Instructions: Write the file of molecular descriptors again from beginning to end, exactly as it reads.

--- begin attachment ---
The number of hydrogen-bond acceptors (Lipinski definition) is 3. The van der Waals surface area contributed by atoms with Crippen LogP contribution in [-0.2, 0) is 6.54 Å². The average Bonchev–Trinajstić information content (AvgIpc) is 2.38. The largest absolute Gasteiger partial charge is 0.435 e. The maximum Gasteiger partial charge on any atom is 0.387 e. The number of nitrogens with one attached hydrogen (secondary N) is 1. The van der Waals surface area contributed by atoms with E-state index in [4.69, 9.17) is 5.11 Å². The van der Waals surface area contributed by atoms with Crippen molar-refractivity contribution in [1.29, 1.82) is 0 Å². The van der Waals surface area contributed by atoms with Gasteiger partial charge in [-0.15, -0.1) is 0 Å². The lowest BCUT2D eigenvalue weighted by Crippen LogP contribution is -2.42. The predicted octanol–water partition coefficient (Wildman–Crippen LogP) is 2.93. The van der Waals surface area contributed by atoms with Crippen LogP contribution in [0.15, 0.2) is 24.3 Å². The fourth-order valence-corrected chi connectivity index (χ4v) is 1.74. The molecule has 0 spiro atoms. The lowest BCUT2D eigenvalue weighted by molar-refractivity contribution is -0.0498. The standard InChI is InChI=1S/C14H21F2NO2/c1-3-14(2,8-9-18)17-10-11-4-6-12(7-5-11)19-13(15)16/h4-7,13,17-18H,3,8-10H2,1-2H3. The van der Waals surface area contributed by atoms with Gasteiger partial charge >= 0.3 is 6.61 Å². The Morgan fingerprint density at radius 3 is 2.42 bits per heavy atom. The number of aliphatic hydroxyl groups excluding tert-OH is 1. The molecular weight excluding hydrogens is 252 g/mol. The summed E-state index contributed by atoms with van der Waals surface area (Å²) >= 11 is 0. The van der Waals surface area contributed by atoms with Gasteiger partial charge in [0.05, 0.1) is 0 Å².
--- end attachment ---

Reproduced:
The number of hydrogen-bond acceptors (Lipinski definition) is 3. The van der Waals surface area contributed by atoms with Crippen LogP contribution in [-0.2, 0) is 6.54 Å². The average Bonchev–Trinajstić information content (AvgIpc) is 2.38. The largest absolute Gasteiger partial charge is 0.435 e. The maximum Gasteiger partial charge on any atom is 0.387 e. The number of nitrogens with one attached hydrogen (secondary N) is 1. The van der Waals surface area contributed by atoms with E-state index in [4.69, 9.17) is 5.11 Å². The van der Waals surface area contributed by atoms with Crippen molar-refractivity contribution in [1.29, 1.82) is 0 Å². The van der Waals surface area contributed by atoms with Gasteiger partial charge in [-0.15, -0.1) is 0 Å². The lowest BCUT2D eigenvalue weighted by Crippen LogP contribution is -2.42. The predicted octanol–water partition coefficient (Wildman–Crippen LogP) is 2.93. The van der Waals surface area contributed by atoms with Crippen LogP contribution in [0.15, 0.2) is 24.3 Å². The fourth-order valence-corrected chi connectivity index (χ4v) is 1.74. The molecule has 0 spiro atoms. The lowest BCUT2D eigenvalue weighted by molar-refractivity contribution is -0.0498. The standard InChI is InChI=1S/C14H21F2NO2/c1-3-14(2,8-9-18)17-10-11-4-6-12(7-5-11)19-13(15)16/h4-7,13,17-18H,3,8-10H2,1-2H3. The van der Waals surface area contributed by atoms with Gasteiger partial charge >= 0.3 is 6.61 Å². The Morgan fingerprint density at radius 3 is 2.42 bits per heavy atom. The number of aliphatic hydroxyl groups excluding tert-OH is 1. The molecular weight excluding hydrogens is 252 g/mol. The summed E-state index contributed by atoms with van der Waals surface area (Å²) >= 11 is 0. The van der Waals surface area contributed by atoms with Gasteiger partial charge in [0.05, 0.1) is 0 Å².